• Robert

Taking Back Our Country

Updated: Nov 17, 2018

“There were two Americas in Chicago, but there always are.”

Arthur Miller / 1969

Youth International Party  (Yippie) logo

Abbie Hoffman, radical activist,  provocateur

This August will mark five decades (50 years) since the Democratic National Convention convened in Chicago and was the scene of massive anti war protests and the rioting of the Chicago Police Department. And culminating in the nomination of Hubert Humphrey for the presidency.

Chicago’x Mayor Richard J Daley (Democratic king maker)

As a  college junior who was already becoming radicalized by a growing consciousness of the oppression of blacks and latinos and indigenous peoples and an ill conceived war (that was consistent with an imperialist foreign policy) I took to streets and the parks that week and witnessed events  have stayed with me the past 50 years. The chanting of “The streets belong to people” —by demonstrators  who were assaulted by the Chicago Police Department in Grant Park and chased into the streets, ending up at the  Conrad Hilton Hotel, is yet an uplifting memory.

Another great moment that I recall vividly was dark horse presidential candidate Senator Eugene McCarthy crossing the street from the Conrad Hilton to the park to address the crowd as the US government in exile…

Sparked by the memory of that event and acknowledging the dark time that has overtaken the United States, I would like to join anyone who is willing to create a celebration/rally two months before the crucial 2018 mid term elections with the goal of energizing a movement to throwing the bums out and  taking back the country.

Aug. 28, 1968: During the Democratic National Convention, Chicago police charge into crowd of antiwar demonstrators in Grant Park. This photo was published in the Aug. 29, 1968 Los Angeles Times.

Norman Mailer at Grant Park Band Shell (Copyright 2018 Robert Birnbaum)

C. Natale Peditto opines:

Reading… Norman Mailer’s Miami and the Siege of Chicago, we recognize a writer at the peak of his literary and journalistic talents. This was a period in Mailer’s career that included the remarkably wrought Armies of the Night, which earned both the National Book Award and the Pulitzer Prize; both books remain to this day preeminent, although unorthodox, examples of the New Journalism style. What Mailer accomplished in these titles was to put himself, the author, in direct relationship to the events he was reporting—a third-person observer and simultaneous participant dedicated to revealing the public psyche while unraveling his own tangled motivations and ideology. In Armies of the Night, as the novelist and historian, he writes in measured prose with acuity and strength; in Miami and the Siege of Chicago, as “the reporter,” he is caught up in the pathos of the event… The penultimate chapter of Miami and the Siege of Chicago, Mailer’s gossiping with the journalists at the bar as they pronounce their cynical assessments about the future of American politics, is a last call for the author to self-reflect among the petty Mafia in the cocktail lounge, regarding organized crime as the alternative to the military-industrial corporations (“if one had to choose between the Maf running America and the military-industrial complex, where was one to choose?”) and expressions of bad faith when faced with the writer’s bitter task of completing his assignment. These are the final notes of Chicago’s brutal night song, a confrontation with the local police that almost puts Mailer in their clutches for a beating or arrest, or both. Mailer’s parting shot, “we will be fighting for forty years,” is prescient enough and ample reason to take him at his word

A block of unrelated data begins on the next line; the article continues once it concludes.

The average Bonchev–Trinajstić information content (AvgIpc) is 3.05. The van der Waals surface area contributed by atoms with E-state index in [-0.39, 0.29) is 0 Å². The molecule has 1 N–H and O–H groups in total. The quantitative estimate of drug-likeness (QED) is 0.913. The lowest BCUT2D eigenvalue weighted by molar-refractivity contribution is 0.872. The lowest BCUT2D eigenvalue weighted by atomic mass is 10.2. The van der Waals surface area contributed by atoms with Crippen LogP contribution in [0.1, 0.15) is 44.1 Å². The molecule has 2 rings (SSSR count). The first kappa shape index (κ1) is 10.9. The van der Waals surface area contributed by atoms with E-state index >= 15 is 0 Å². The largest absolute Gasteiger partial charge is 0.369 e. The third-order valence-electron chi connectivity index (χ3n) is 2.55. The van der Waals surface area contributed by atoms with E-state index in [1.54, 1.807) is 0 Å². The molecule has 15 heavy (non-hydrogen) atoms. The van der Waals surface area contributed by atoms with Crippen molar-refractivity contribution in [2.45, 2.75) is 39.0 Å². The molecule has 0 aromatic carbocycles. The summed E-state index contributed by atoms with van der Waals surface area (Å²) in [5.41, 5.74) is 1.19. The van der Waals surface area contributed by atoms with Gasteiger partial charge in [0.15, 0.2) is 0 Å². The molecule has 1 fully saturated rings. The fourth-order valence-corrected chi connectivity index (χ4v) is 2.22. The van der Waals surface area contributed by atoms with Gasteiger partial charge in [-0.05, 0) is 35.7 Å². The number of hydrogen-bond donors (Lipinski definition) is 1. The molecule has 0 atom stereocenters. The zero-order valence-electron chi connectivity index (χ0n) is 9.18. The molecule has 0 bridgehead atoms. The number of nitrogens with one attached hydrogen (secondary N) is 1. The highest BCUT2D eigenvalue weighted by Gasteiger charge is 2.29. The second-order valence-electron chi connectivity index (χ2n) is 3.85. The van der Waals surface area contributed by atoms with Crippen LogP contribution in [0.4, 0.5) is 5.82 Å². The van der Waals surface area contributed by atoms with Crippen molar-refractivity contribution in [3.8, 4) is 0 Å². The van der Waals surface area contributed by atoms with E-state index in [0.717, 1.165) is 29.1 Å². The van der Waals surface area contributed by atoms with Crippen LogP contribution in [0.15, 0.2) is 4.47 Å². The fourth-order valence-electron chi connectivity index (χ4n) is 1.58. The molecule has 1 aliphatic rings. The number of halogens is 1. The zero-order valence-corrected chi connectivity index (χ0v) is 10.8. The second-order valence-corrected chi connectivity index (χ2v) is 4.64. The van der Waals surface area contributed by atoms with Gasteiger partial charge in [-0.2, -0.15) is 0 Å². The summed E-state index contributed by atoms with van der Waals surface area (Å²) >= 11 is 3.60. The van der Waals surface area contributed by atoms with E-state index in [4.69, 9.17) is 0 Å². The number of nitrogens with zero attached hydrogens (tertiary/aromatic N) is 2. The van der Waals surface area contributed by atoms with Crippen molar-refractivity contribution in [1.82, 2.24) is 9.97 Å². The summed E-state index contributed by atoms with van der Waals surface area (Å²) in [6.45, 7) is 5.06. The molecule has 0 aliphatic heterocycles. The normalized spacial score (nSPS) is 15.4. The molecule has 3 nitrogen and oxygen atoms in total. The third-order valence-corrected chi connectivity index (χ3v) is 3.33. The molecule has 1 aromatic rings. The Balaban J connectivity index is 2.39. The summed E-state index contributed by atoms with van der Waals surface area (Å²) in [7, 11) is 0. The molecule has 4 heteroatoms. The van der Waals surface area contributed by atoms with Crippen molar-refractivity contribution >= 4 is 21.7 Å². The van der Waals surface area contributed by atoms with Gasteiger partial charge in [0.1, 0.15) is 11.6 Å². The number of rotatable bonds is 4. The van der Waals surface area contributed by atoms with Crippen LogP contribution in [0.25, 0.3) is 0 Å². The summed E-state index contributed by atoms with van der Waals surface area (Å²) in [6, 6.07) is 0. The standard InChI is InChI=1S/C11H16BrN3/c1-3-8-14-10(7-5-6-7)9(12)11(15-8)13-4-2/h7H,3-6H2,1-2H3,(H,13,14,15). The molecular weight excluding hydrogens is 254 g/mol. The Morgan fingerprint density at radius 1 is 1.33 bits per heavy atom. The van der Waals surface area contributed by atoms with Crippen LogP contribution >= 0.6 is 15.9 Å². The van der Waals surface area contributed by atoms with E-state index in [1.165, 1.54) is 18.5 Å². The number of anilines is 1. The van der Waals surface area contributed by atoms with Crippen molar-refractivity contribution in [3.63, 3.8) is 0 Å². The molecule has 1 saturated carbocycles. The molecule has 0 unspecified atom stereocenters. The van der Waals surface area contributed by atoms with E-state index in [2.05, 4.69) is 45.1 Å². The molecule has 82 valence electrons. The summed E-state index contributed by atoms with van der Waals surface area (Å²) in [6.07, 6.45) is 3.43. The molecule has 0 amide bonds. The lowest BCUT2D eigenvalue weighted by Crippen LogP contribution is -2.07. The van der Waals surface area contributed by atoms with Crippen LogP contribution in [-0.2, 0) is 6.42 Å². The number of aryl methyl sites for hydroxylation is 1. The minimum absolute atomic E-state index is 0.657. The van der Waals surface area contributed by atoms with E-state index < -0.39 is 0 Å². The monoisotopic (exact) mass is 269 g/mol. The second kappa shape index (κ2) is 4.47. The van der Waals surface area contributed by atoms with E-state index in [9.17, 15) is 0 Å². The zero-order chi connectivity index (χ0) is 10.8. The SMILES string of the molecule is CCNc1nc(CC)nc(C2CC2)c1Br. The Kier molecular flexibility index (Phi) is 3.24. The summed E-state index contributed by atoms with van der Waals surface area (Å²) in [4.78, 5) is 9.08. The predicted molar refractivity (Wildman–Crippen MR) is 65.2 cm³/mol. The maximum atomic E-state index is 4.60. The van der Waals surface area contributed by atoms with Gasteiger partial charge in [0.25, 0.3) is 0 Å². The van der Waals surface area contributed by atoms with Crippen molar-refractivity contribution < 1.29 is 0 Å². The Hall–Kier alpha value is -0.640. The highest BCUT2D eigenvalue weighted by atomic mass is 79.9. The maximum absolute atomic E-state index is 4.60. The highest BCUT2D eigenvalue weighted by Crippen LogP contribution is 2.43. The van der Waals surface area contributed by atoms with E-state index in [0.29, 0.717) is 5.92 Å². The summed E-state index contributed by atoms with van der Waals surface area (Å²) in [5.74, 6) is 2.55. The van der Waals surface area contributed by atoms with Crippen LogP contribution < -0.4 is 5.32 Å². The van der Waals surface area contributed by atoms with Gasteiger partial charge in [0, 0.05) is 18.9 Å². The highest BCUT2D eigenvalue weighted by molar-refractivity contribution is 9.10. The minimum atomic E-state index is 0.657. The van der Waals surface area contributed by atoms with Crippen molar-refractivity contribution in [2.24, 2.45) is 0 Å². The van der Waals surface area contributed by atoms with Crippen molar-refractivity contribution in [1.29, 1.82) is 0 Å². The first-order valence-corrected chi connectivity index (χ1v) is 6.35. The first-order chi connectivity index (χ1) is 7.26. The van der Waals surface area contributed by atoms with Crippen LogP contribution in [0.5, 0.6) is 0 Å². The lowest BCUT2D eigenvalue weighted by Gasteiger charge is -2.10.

This Land Is Your Land Words and Music by Woody Guthrie

This land is your land This land is my land From California to the New York island; From the red wood forest to the Gulf Stream waters This land was made for you and Me.

As I was walking that ribbon of highway, I saw above me that endless skyway: I saw below me that golden valley: This land was made for you and me.

I’ve roamed and rambled and I followed my footsteps To the sparkling sands of her diamond deserts; And all around me a voice was sounding: This land was made for you and me.

When the sun came shining, and I was strolling, And the wheat fields waving and the dust clouds rolling, As the fog was lifting a voice was chanting: This land was made for you and me.

As I went walking I saw a sign there And on the sign it said “No Trespassing.” But on the other side it didn’t say nothing, That side was made for you and me.

In the shadow of the steeple I saw my people, By the relief office I seen my people; As they stood there hungry, I stood there asking Is this land made for you and me?

Nobody living can ever stop me, As I go walking that freedom highway; Nobody living can ever make me turn back This land was made for you and me.


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